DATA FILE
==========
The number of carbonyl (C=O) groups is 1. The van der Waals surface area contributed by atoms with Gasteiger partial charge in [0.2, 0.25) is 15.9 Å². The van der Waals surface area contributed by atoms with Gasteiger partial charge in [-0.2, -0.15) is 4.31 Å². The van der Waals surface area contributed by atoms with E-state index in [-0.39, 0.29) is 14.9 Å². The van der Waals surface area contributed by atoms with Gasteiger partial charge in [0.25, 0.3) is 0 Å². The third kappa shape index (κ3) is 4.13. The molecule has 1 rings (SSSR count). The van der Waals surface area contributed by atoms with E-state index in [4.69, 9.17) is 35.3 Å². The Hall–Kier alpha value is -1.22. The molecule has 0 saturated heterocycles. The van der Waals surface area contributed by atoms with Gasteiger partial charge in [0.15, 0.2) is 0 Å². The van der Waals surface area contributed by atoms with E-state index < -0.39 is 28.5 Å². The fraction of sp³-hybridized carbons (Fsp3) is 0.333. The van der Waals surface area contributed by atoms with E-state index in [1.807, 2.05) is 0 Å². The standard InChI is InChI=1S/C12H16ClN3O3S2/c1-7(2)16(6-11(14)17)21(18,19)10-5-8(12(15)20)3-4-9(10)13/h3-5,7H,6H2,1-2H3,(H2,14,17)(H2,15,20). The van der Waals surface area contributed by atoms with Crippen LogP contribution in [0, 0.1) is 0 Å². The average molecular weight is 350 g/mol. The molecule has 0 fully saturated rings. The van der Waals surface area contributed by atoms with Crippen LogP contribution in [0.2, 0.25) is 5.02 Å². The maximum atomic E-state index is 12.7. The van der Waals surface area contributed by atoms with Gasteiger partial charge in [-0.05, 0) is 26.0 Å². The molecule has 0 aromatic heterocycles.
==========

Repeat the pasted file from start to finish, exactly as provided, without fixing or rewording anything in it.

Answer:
The number of carbonyl (C=O) groups is 1. The van der Waals surface area contributed by atoms with Gasteiger partial charge in [0.2, 0.25) is 15.9 Å². The van der Waals surface area contributed by atoms with Gasteiger partial charge in [-0.2, -0.15) is 4.31 Å². The van der Waals surface area contributed by atoms with E-state index in [-0.39, 0.29) is 14.9 Å². The van der Waals surface area contributed by atoms with Gasteiger partial charge in [0.25, 0.3) is 0 Å². The third kappa shape index (κ3) is 4.13. The molecule has 1 rings (SSSR count). The van der Waals surface area contributed by atoms with E-state index in [4.69, 9.17) is 35.3 Å². The Hall–Kier alpha value is -1.22. The molecule has 0 saturated heterocycles. The van der Waals surface area contributed by atoms with Gasteiger partial charge in [0.15, 0.2) is 0 Å². The van der Waals surface area contributed by atoms with E-state index < -0.39 is 28.5 Å². The fraction of sp³-hybridized carbons (Fsp3) is 0.333. The van der Waals surface area contributed by atoms with E-state index in [1.807, 2.05) is 0 Å². The standard InChI is InChI=1S/C12H16ClN3O3S2/c1-7(2)16(6-11(14)17)21(18,19)10-5-8(12(15)20)3-4-9(10)13/h3-5,7H,6H2,1-2H3,(H2,14,17)(H2,15,20). The van der Waals surface area contributed by atoms with Crippen LogP contribution in [0, 0.1) is 0 Å². The average molecular weight is 350 g/mol. The molecule has 0 fully saturated rings. The van der Waals surface area contributed by atoms with Crippen LogP contribution in [0.2, 0.25) is 5.02 Å². The maximum atomic E-state index is 12.7. The van der Waals surface area contributed by atoms with Gasteiger partial charge in [-0.05, 0) is 26.0 Å². The molecule has 0 aromatic heterocycles.